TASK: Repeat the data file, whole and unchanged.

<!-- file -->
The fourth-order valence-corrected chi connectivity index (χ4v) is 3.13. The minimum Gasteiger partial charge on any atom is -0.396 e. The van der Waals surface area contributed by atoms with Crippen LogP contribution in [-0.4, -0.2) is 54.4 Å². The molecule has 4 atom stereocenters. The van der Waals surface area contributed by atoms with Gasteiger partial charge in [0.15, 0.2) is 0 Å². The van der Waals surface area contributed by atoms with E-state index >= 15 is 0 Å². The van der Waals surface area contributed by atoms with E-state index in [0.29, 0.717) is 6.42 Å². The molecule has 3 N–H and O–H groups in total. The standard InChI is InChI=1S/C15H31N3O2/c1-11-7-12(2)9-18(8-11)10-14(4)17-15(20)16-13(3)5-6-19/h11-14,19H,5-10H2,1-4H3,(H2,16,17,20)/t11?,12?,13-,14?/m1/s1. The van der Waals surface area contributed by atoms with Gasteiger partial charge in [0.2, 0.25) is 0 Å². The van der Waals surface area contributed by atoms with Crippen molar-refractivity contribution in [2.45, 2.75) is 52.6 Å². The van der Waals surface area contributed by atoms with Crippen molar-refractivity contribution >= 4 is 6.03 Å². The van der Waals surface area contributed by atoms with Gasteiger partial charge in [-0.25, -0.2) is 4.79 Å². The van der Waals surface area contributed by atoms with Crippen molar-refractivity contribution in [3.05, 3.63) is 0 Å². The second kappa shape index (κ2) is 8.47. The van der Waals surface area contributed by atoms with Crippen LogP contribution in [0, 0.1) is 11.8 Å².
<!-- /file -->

The fourth-order valence-corrected chi connectivity index (χ4v) is 3.13. The minimum Gasteiger partial charge on any atom is -0.396 e. The van der Waals surface area contributed by atoms with Crippen LogP contribution in [-0.4, -0.2) is 54.4 Å². The molecule has 4 atom stereocenters. The van der Waals surface area contributed by atoms with Gasteiger partial charge in [0.15, 0.2) is 0 Å². The van der Waals surface area contributed by atoms with E-state index >= 15 is 0 Å². The van der Waals surface area contributed by atoms with E-state index in [0.29, 0.717) is 6.42 Å². The molecule has 3 N–H and O–H groups in total. The standard InChI is InChI=1S/C15H31N3O2/c1-11-7-12(2)9-18(8-11)10-14(4)17-15(20)16-13(3)5-6-19/h11-14,19H,5-10H2,1-4H3,(H2,16,17,20)/t11?,12?,13-,14?/m1/s1. The van der Waals surface area contributed by atoms with Gasteiger partial charge in [0.2, 0.25) is 0 Å². The van der Waals surface area contributed by atoms with Crippen molar-refractivity contribution in [2.45, 2.75) is 52.6 Å². The van der Waals surface area contributed by atoms with Crippen molar-refractivity contribution >= 4 is 6.03 Å². The van der Waals surface area contributed by atoms with Gasteiger partial charge in [-0.25, -0.2) is 4.79 Å². The van der Waals surface area contributed by atoms with Crippen molar-refractivity contribution in [3.05, 3.63) is 0 Å². The second kappa shape index (κ2) is 8.47. The van der Waals surface area contributed by atoms with Crippen LogP contribution in [0, 0.1) is 11.8 Å².